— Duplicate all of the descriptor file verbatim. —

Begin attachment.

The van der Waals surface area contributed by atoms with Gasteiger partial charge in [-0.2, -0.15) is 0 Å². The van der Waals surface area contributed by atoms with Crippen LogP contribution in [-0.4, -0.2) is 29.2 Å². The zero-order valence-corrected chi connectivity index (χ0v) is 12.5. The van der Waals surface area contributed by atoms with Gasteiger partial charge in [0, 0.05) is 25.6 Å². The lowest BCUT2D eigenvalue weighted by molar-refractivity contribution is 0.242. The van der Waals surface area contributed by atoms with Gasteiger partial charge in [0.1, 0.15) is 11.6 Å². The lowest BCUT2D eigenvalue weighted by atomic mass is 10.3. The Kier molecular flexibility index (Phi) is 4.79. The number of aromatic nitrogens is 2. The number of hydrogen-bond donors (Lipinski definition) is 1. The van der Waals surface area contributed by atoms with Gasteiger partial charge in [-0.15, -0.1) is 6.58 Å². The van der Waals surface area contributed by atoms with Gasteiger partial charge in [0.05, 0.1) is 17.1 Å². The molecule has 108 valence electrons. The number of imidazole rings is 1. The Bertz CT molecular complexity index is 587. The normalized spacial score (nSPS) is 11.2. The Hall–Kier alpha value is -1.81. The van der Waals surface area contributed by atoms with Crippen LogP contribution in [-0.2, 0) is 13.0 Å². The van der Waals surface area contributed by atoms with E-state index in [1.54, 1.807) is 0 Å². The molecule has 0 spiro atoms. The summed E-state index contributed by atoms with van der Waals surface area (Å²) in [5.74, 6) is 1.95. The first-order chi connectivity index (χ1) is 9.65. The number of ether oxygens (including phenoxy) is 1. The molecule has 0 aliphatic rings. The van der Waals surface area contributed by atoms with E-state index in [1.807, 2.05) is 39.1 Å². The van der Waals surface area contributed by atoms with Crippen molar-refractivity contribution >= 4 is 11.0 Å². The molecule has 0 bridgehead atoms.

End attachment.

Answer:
The van der Waals surface area contributed by atoms with Gasteiger partial charge in [-0.2, -0.15) is 0 Å². The van der Waals surface area contributed by atoms with Crippen LogP contribution in [-0.4, -0.2) is 29.2 Å². The zero-order valence-corrected chi connectivity index (χ0v) is 12.5. The van der Waals surface area contributed by atoms with Gasteiger partial charge in [0, 0.05) is 25.6 Å². The lowest BCUT2D eigenvalue weighted by molar-refractivity contribution is 0.242. The van der Waals surface area contributed by atoms with Gasteiger partial charge in [0.1, 0.15) is 11.6 Å². The lowest BCUT2D eigenvalue weighted by atomic mass is 10.3. The Kier molecular flexibility index (Phi) is 4.79. The number of aromatic nitrogens is 2. The number of hydrogen-bond donors (Lipinski definition) is 1. The van der Waals surface area contributed by atoms with Gasteiger partial charge in [-0.15, -0.1) is 6.58 Å². The van der Waals surface area contributed by atoms with Gasteiger partial charge in [0.05, 0.1) is 17.1 Å². The molecule has 108 valence electrons. The number of imidazole rings is 1. The Bertz CT molecular complexity index is 587. The normalized spacial score (nSPS) is 11.2. The Hall–Kier alpha value is -1.81. The van der Waals surface area contributed by atoms with Crippen LogP contribution in [-0.2, 0) is 13.0 Å². The van der Waals surface area contributed by atoms with E-state index in [1.54, 1.807) is 0 Å². The molecule has 0 spiro atoms. The summed E-state index contributed by atoms with van der Waals surface area (Å²) in [5.74, 6) is 1.95. The first-order chi connectivity index (χ1) is 9.65. The number of ether oxygens (including phenoxy) is 1. The molecule has 0 aliphatic rings. The van der Waals surface area contributed by atoms with E-state index in [1.807, 2.05) is 39.1 Å². The van der Waals surface area contributed by atoms with Crippen molar-refractivity contribution >= 4 is 11.0 Å². The molecule has 0 bridgehead atoms.